Friday, February 25, 2011

A Word from the Wise

I was quickly reminded on Monday of the caution that those who suffer from Lymphedema, or any medical condition for that matter, should take with doctors, physical therapists, medical supply companies, insurance companies etc.

On Monday, I had an appointment at a medical supply company here in Chicago. Now this is a company that has chains all over the place. I have new insurance, Cigna, which is much better than the student insurance I was on before because this is my company’s insurance. Cigna requires that I go to a facility such as Scheck and Siress, a medical supply and prosthetic supply company, to be properly fitted in order for the compression garments to be covered. I am going up to 40 – 50 compression grade because of the severity of the swelling as of recent. Since I have never worn these before, a proper fitting seemed like it could only help. Well I was wrong, very wrong…

I started getting a bad vibe the moment I walked in. The woman at the front desk asked me to fill out paperwork which I was glad to do. She then started going into the payment policy and asked me how much of my deductible I have paid to date which I thought was a bit intrusive but could just be me. Then, she lectured me on how I should have pre-registered. I did this, of course, when I made the appointment. I kindly pointed out that I had no idea how much of my deductible I have paid to date since I just had appointments last week that have yet to be billed to my insurance. I then added that once it goes through my insurance, I would pay any balance but that it must first go through my insurance. She disagreed and said I had to pay today and that if I had pre-registered that none of this would be an issue. I turned beet red as I do whenever I am angry or embarrassed. I let her know that I did, in fact, register when I made the appointment and added that they should be more organized. I really know how to stick it to someone…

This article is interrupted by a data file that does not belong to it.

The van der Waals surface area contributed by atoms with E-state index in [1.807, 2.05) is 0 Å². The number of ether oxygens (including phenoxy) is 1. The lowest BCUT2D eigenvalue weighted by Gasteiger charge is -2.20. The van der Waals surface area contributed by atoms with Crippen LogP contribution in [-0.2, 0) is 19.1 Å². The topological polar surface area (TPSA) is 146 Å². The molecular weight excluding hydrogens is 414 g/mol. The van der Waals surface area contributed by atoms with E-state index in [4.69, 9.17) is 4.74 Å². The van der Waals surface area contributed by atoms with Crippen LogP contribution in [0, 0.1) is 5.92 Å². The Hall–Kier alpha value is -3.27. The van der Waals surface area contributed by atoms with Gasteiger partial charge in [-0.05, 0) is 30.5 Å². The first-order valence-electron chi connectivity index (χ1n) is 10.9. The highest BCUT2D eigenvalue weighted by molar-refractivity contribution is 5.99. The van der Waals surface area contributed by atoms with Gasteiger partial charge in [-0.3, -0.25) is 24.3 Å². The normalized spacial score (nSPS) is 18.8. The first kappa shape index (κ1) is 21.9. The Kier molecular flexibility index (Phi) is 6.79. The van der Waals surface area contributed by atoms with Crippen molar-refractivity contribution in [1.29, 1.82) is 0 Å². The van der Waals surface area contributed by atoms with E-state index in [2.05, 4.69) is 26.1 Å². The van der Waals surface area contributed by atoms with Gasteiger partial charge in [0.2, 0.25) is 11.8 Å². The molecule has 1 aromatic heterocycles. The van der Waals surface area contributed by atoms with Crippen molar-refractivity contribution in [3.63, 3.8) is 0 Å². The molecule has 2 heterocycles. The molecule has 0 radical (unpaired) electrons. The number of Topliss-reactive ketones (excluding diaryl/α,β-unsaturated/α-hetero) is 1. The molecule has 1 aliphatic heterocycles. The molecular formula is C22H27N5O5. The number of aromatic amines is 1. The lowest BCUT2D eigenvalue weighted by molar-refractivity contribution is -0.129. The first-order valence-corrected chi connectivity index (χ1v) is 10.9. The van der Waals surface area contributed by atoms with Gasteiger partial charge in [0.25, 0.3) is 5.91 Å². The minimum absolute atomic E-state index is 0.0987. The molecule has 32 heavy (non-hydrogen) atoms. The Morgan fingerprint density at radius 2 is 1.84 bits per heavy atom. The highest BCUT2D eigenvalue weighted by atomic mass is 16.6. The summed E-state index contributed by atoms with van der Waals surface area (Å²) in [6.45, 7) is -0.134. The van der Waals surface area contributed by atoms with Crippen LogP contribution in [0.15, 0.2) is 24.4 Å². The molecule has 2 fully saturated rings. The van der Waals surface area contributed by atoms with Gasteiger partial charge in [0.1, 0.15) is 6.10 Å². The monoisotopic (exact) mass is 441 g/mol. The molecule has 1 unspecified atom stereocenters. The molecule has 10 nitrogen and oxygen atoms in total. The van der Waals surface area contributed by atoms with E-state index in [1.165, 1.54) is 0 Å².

You can see how this roundabout conversation progressed from there. I then became very firm and said that they must speak to my insurance before I pay. I then added that no information was given when I made the appointment about the payment policy or costs of being fitted. Then she showed me to the room where I could see the fitter after sitting in the waiting room for half an hour. Therefore, surly front desk lady and I had yet to finish our delightful conversation.

As I sat waiting for the fitter for another 15 minutes, she came back and stated that compression garments need to be ordered so I wouldn’t be paying anyway until they are delivered. Really, huh, so what was the point of that conversation just minutes before?

Then the fitter came in. He seemed nice and began asking me about how I have been managing my Lymphedema and what I currently do to treat the condition. Then he began talking about Elvarex, a Jobst product for compression and said how it would be ideal for me. He brought me a sample of this massively thick and hideous stocking. Call me vain but the entire reason my doctor moved me up to 40 – 50 and not custom is that I can keep some sort of normal lifestyle with clothing not to mention the cost is upwards $300!! Then he realized that Elvarex is for people with vein related conditions. He then measured me and left for about 15 minutes to find me compression stockings. Somehow, he would not get off the topic of custom stockings. The kicker is that my doctor wrote me an Rx that was so specific as to that it had to be opaque and 40 – 50 so I couldn’t even figure out why the fitter was even going there.